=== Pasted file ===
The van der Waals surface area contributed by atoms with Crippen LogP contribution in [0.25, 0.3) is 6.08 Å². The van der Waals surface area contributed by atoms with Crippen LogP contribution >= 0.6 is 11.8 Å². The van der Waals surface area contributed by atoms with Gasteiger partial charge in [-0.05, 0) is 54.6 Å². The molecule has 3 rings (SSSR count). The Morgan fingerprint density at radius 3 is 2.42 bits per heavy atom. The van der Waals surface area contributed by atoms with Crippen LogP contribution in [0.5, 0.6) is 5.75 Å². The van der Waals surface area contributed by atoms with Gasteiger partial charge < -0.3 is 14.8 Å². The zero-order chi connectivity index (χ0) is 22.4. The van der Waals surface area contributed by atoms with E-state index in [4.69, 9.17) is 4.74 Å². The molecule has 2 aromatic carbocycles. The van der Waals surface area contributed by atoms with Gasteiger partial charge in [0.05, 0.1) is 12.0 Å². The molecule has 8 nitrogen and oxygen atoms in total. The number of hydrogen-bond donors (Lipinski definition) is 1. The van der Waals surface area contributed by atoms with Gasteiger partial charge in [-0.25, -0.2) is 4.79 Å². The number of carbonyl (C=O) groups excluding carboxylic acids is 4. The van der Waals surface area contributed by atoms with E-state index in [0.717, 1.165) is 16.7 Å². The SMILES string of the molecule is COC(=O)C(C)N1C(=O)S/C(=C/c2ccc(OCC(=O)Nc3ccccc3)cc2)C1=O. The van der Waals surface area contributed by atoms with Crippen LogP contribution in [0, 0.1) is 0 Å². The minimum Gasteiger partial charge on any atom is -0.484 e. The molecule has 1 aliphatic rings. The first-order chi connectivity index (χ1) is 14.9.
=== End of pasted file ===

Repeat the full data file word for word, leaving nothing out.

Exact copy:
The van der Waals surface area contributed by atoms with Crippen LogP contribution in [0.25, 0.3) is 6.08 Å². The van der Waals surface area contributed by atoms with Crippen LogP contribution >= 0.6 is 11.8 Å². The van der Waals surface area contributed by atoms with Gasteiger partial charge in [-0.05, 0) is 54.6 Å². The molecule has 3 rings (SSSR count). The Morgan fingerprint density at radius 3 is 2.42 bits per heavy atom. The van der Waals surface area contributed by atoms with Crippen LogP contribution in [0.5, 0.6) is 5.75 Å². The van der Waals surface area contributed by atoms with Gasteiger partial charge < -0.3 is 14.8 Å². The zero-order chi connectivity index (χ0) is 22.4. The van der Waals surface area contributed by atoms with E-state index in [4.69, 9.17) is 4.74 Å². The molecule has 2 aromatic carbocycles. The van der Waals surface area contributed by atoms with Gasteiger partial charge in [0.05, 0.1) is 12.0 Å². The molecule has 8 nitrogen and oxygen atoms in total. The number of hydrogen-bond donors (Lipinski definition) is 1. The van der Waals surface area contributed by atoms with Gasteiger partial charge in [-0.25, -0.2) is 4.79 Å². The number of carbonyl (C=O) groups excluding carboxylic acids is 4. The van der Waals surface area contributed by atoms with E-state index in [0.717, 1.165) is 16.7 Å². The SMILES string of the molecule is COC(=O)C(C)N1C(=O)S/C(=C/c2ccc(OCC(=O)Nc3ccccc3)cc2)C1=O. The van der Waals surface area contributed by atoms with Crippen LogP contribution in [0, 0.1) is 0 Å². The minimum Gasteiger partial charge on any atom is -0.484 e. The molecule has 1 aliphatic rings. The first-order chi connectivity index (χ1) is 14.9.